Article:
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Robert Wickens named Indy 500 Rookie of the Year

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Robert Wickens helped end a disappointing month for Schmidt Peterson Motorsports on a high note, finishing ninth to claim Rookie of the Year honors.

Starting 18th, Wickens steadily worked his way forward, getting near the top 10 in the opening 50 laps. However, a mix of pit strategies jumbled the running order midrace, causing Wickens to lose much of his track position.

And with overtaking proving to be very difficult, getting back up front was always going to be a tough task.

Regardless, the 29-year-old, along with the No. Lucas Oil SPM Honda team, took advantage of a late caution for Tony Kanaan’s Turn 2 crash to pit for fresh tire. The stop dropped them to 19th, but Wickens was able to charge back up into the top 10 by the checkered flag, eventually ending up ninth.

“In some ways I was hoping for more. In other ways it surpassed everything I ever could have imagined. It was one hell of a race. It was an emotional rollercoaster,” Wickens said of the initial Indy 500 experience.

Wickens explained further that a miscue on pit strategy, specifically pitting under a caution when many others did not, hampered their efforts significantly, and that a top five may have beckoned in the right circumstances.

“Unfortunately on one of the earlier yellows we came into the pits thinking everybody was going to do the same. Turned out we were one of the only ones that did it. Put us on an alternate strategy. We lost track position. Today track position seemed like it was everything,” he lamented.

Still, though disappointed not to finish higher, Wickens’ ninth-place proved to be a solid end to an otherwise trying month, and not only because teammate James Hinchcliffe failed to qualify – Wickens himself pounded the back straightaway wall on Monday practice after qualifying, which made pre-race prep all the more difficult.

“We had a little fumble on Monday when we hit the wall (on Monday practice). We made our lives a little bit difficult on Carb Day, into the race today not knowing exactly where our car was going to be. I thought we had a top five car all day. We were just stuck in the midfield for most of it, we just couldn’t make inroads forward,” Wickens finished.

Claiming top rookie honors continues a stellar rookie season for Wickens, who now sits seventh in the Verizon IndyCar Series championship standings, eight points behind Ryan Hunter-Reay for fifth.

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Indy 500 analyst role part of looking forward for Danica Patrick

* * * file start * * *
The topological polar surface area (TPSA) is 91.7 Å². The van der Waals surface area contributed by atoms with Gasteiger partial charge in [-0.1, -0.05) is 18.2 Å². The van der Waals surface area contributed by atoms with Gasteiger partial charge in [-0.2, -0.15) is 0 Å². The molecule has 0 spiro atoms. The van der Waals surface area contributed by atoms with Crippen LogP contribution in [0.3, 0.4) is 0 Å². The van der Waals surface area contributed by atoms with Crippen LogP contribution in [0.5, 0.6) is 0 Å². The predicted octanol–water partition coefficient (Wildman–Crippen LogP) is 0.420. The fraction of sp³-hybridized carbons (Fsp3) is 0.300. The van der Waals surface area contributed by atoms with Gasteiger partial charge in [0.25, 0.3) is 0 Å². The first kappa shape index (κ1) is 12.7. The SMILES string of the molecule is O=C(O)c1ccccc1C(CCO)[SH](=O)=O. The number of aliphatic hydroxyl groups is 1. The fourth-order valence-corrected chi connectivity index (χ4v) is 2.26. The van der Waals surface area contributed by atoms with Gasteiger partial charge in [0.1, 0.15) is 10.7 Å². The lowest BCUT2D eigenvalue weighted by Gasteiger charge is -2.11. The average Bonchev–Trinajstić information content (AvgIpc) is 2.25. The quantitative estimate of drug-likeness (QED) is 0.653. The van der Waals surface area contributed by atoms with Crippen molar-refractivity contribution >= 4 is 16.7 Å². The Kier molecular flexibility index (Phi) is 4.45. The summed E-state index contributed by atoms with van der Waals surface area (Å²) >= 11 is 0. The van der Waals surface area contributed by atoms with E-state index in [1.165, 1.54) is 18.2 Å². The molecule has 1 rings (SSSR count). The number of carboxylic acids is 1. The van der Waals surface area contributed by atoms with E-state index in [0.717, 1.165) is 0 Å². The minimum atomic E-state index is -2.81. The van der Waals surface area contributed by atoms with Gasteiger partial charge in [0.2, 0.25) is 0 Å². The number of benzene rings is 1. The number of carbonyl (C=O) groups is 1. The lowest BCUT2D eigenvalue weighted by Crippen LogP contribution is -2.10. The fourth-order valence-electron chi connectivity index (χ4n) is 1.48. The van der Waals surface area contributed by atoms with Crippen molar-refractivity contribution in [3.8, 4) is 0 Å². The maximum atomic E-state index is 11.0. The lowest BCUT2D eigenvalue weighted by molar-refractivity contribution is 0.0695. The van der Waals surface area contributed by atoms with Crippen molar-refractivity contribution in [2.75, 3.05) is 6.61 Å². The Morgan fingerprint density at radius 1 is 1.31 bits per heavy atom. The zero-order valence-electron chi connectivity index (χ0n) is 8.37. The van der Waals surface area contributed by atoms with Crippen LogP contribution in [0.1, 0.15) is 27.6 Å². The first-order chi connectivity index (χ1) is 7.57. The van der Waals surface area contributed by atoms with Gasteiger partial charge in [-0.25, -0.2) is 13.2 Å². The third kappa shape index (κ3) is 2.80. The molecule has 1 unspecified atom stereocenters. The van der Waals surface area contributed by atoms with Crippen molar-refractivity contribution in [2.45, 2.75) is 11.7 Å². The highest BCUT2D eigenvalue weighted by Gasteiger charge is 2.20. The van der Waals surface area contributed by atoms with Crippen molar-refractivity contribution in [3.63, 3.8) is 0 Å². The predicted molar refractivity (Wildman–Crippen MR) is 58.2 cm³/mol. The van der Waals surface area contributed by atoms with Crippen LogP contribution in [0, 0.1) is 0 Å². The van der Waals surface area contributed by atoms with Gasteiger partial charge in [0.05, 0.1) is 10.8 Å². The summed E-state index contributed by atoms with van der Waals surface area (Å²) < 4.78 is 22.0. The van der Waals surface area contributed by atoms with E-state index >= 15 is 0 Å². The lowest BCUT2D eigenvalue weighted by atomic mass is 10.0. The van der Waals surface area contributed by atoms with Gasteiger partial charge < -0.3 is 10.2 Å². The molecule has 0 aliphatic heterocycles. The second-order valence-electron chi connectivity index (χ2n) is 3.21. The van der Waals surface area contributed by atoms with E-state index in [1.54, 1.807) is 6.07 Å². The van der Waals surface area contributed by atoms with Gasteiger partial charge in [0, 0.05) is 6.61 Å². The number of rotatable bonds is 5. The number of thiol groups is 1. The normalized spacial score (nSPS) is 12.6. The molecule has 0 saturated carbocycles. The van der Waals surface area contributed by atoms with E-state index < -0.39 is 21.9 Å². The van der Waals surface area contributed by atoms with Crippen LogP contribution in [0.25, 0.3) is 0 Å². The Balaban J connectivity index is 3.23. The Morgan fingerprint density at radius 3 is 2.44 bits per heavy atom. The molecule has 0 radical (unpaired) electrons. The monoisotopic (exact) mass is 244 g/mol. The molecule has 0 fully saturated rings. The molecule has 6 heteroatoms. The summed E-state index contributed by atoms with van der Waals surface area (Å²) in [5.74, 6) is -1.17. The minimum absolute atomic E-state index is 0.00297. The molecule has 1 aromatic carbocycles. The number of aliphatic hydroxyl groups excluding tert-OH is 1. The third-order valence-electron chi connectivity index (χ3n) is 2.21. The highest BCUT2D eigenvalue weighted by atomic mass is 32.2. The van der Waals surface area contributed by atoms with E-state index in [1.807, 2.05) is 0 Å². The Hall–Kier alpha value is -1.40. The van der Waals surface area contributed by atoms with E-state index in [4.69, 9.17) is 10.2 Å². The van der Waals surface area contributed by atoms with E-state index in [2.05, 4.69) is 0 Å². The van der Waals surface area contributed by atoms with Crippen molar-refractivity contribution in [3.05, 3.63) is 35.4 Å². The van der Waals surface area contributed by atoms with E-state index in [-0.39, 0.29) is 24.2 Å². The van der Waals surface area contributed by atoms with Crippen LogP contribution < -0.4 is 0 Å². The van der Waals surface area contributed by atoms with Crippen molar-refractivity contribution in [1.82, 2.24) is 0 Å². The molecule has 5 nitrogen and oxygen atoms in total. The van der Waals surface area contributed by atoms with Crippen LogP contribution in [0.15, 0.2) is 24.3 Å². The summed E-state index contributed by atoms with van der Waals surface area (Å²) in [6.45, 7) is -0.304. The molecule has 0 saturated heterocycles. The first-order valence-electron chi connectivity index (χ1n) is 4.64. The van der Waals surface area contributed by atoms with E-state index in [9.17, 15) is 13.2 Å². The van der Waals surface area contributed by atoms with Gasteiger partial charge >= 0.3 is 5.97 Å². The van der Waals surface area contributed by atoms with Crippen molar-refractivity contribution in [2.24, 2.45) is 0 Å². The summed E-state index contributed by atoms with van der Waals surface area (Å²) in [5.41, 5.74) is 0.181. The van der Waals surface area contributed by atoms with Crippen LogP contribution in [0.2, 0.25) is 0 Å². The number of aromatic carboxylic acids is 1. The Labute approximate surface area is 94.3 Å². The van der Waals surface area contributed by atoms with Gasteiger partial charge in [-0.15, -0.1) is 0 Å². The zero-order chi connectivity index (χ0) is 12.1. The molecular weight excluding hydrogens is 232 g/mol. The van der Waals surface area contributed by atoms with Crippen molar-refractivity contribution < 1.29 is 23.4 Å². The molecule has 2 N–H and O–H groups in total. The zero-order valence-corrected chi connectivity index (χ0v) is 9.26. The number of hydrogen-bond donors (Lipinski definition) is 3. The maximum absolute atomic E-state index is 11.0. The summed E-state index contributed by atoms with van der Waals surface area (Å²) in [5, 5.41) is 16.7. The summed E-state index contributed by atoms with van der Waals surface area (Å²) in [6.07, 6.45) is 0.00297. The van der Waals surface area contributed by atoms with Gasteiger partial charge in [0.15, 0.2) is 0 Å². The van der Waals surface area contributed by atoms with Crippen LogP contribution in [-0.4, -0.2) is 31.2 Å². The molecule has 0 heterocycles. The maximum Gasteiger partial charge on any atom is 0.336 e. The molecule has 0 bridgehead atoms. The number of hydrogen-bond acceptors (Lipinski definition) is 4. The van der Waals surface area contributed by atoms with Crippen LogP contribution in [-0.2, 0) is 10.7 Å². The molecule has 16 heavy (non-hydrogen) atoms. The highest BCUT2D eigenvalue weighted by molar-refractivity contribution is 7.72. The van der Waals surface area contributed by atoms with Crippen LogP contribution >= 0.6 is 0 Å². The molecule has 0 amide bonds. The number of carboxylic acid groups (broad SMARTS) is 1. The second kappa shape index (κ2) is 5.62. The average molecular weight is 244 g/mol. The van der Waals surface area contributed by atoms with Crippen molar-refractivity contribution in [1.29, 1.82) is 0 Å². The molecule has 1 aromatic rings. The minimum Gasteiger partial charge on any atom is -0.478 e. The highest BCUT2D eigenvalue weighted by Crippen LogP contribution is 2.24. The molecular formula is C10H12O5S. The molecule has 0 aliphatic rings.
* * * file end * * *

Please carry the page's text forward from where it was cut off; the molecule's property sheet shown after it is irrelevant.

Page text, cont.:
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It’s been 10 months since Danica Patrick last competed in an auto racing event and she is completely fine with that.

Patrick was last seen in a cockpit in last May’s Indianapolis 500, part of her mini-retirement tour from racing that also included a run in the Daytona 500.

Now she’ll be back at the track, serving as an analyst for NBC’s broadcast of the 103rd Indy 500 on May 26.

It will be an interlude to her post-racing career.

“I really don’t miss racing,” Patrick said during a teleconference Wednesday.  “I’m really happy. I selfishly set out (with) the intention I wanted to travel a lot. I’ve definitely done that. Also working on my other businesses.”

Without racing, Patrick is able to look over her “Warrior” clothing line and her Somnium wine. She’s also been a host of ESPN’s Espy Awards show.

“I’m not a look-back kind of person, I’m a look-forward (person),” Patrick said. “This is something that’s part of looking forward. This is something totally new and different for me. It’s coming at a place where I have a lot of history, but it hasn’t been my job, which is why I’m going to work really hard to make sure I’m ready, like anything else I do that’s different.

Since retiring, Patrick said she watches racing “when I can.”

“I’m not going to lie, I’m happy doing what I’m doing,” Patrick said. “It’s allowed me new opportunities like this.”

This won’t be the first time Patrick has served in an analyst role for a race. She did the same for some Xfinity Series race broadcasts in the last few years of her NASCAR career.

“It’s very good to have had that experience,” Patrick said. “Obviously I was giving my driving experience sort of perspective and that insight, which is something I’m going to be doing again. But it was a guest spot.

“This is firm and established, part of a small team of two with Mike (Tirico) and I. I think there’s going to be a lot more preparation involved, I’m going to need to know a lot more information.”

Patrick said there will be one difference in her Indy 500 experience this year compared to the eight times she competed in the “Greatest Spectacle in Racing.”

“I didn’t purposely look at the buildup of the day,” Patrick said. “I didn’t want to see the fans rolling in, all the pomp and circumstance. I really liked to keep it quiet. I wanted to just walk out there and have it be the event, not let myself get built up too much in my head with nerves, just the platform, the iconic event that it was, the millions of people. I just wanted to stay focused and go do it.

“This time, I’m sure I will see the buildup. I’m sure I’ll see the place fill in and turn from a quiet, peaceful, magical place, (and) at the shot of a cannon it’s going to start unraveling. That will be a cool perspective for me that I purposely haven’t really watched closely.”

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